Philadelphia’s tax on sugary beverages likely created 800 to 1,350 jobs in the city before the pandemic, in part by increasing funding for child-care services that freed up parents in low-income families to enter the labor force, a new study found.

Previous studies on the tax, Mayor Jim Kenney’s signature legislative accomplishment, and the first so-called “soda tax” to be enacted by a large U.S. city, looked at narrow questions such as its impact on the beverage distribution industry or whether it led to a decrease in the consumption of unhealthy beverages.

The study, by the National Institute for Early Education Research at Rutgers University, took a macroeconomic approach on the tax and the programs it funded. Its goal was to look at the ripple effects of the levy, and not just its impact on directly affected industries.

» READ MORE: City Council voted to study the Philly soda tax. Can another study add anything? (from March 2019)

Revenue from the 1.5-cents-per-ounce tax funds prekindergarten programs, the community schools program, and Rebuild, a city initiative to improve neighborhood recreation centers.

The study’s findings are not likely to be accepted out of hand by the tax’s opponents, who lobbied City Council against two previous attempts to pass a soda tax before Kenney ultimately prevailed in 2016. The opponents have since produced reports detailing negative effects of the levy, such as a decrease in soda sales inside Philadelphia but increases at stores just outside the city. And the Rutgers results also don’t take into account the pandemic.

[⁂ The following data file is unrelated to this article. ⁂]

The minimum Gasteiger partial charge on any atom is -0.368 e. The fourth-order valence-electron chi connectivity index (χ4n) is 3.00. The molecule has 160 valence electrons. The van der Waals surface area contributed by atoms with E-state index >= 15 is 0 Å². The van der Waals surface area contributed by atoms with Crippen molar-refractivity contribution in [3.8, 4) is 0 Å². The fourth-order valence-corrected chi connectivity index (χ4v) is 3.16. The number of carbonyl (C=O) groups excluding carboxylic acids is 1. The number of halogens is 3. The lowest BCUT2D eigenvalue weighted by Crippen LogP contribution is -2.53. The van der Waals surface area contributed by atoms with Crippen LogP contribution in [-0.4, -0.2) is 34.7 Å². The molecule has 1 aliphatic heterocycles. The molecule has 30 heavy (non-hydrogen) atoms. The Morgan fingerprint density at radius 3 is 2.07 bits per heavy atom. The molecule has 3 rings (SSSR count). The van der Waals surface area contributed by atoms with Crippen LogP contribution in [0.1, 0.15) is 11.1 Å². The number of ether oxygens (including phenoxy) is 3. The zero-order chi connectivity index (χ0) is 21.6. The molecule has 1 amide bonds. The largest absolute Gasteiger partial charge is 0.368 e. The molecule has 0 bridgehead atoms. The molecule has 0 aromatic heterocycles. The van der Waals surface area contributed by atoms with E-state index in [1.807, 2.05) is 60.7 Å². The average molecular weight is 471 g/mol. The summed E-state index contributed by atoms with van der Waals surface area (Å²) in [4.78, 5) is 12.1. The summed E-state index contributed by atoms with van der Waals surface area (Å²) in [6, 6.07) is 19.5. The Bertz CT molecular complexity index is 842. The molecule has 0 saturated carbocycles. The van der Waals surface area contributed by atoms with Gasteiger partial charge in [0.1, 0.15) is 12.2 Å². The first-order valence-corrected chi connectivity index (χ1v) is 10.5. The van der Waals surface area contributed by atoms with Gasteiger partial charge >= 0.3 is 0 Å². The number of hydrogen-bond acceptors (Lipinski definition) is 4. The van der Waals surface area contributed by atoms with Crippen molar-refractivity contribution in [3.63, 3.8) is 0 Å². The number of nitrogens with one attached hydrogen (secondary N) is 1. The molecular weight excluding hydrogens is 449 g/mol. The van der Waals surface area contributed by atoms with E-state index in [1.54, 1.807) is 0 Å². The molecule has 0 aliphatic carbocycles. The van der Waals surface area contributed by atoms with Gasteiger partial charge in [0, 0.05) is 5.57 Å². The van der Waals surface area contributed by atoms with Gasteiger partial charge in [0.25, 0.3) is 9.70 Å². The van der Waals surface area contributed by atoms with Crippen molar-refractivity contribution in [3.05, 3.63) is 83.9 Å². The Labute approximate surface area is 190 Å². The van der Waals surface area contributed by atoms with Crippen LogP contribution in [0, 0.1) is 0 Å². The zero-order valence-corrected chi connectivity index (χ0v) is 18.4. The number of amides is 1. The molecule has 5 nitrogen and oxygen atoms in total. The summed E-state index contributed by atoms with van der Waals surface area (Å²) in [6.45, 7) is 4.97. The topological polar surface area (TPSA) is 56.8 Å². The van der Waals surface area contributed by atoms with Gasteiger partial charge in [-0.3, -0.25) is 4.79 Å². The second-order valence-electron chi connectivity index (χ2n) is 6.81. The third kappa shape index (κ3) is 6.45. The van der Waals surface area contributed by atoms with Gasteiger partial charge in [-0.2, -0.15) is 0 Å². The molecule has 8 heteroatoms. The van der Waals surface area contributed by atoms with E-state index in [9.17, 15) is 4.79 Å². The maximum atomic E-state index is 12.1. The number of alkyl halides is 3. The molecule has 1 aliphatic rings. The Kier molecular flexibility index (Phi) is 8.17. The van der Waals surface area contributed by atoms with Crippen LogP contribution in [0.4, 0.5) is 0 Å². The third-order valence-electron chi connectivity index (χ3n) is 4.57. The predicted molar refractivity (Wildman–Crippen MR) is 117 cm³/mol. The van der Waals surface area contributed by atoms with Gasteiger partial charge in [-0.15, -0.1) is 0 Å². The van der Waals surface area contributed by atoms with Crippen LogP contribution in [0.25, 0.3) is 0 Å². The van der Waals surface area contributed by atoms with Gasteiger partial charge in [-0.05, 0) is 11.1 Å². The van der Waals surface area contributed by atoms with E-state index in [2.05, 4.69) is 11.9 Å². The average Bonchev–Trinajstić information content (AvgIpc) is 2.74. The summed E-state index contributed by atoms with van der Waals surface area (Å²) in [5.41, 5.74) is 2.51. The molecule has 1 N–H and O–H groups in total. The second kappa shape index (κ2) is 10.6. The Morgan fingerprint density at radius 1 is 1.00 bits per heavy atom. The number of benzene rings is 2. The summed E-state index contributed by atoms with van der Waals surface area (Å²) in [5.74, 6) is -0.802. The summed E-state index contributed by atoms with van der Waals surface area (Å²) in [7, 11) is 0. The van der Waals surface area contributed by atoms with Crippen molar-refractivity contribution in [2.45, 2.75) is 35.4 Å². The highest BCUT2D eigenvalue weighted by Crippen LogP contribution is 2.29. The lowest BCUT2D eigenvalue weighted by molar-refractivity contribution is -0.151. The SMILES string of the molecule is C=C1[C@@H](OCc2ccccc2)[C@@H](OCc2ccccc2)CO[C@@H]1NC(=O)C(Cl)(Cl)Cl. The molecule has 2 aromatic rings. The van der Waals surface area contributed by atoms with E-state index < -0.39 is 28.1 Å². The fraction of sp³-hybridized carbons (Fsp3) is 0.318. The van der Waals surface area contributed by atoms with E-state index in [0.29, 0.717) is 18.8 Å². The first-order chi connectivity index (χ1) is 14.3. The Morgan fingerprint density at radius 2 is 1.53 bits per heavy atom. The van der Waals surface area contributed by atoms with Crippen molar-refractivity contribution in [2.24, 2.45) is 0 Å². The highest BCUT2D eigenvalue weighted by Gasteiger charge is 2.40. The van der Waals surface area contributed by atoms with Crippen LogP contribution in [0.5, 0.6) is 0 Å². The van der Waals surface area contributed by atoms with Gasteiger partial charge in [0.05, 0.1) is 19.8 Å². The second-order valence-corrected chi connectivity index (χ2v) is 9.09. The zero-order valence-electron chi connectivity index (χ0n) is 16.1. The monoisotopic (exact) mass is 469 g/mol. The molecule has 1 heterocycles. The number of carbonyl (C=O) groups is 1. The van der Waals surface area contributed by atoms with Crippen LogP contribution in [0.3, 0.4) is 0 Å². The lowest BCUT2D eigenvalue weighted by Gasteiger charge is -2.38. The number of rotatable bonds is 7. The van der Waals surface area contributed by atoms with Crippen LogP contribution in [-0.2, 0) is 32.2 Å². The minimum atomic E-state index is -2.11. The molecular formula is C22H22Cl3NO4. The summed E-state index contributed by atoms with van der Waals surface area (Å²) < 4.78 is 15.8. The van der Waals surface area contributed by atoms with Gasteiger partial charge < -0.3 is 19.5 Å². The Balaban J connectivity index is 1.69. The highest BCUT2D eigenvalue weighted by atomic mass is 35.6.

“The author of this study admits that it is unclear how many jobs the tax created, but it is crystal clear how many it cost – hundreds of workers in grocery stores, restaurants, bottling operations and trucker’s unions lost good-paying jobs,” Anthony Campisi, spokesperson for the Ax the Philly Bev Tax coalition, said in a statement. “The tax is especially harmful because it continues to impact families who can least afford it and local businesses who are trying to recover from the pandemic.”

Michael L. Lahr, a public policy professor at Rutgers and the study’s primary author, said he expected to see that the tax had a positive effect on the city’s economy once researchers looked at the impact of improved access to child care. But he didn’t expect to find that there was even a small net employment increase of 216 jobs without taking parental employment into account, thanks largely to jobs growing faster in childcare and government than they fell in the beverage industry.

“If you just look at the tax, well, that does hurt the people [in the distribution industry] who were complaining, and we agree with them,” Lahr said. “On the other hand, if you look at the day-care [industry jobs], well, that starts looking a little equal.”

And after adding in the increased workforce participation, things look “very rosy,” Lahr said.

The prospects may be even brighter in the long run, Lahr said, because children who gained access to subsidized early education programs thanks to the soda tax are likely to have more successful futures, although the study did not address that question.

“Probably the situation for the poorer households is much better off than we’re stating,” he said.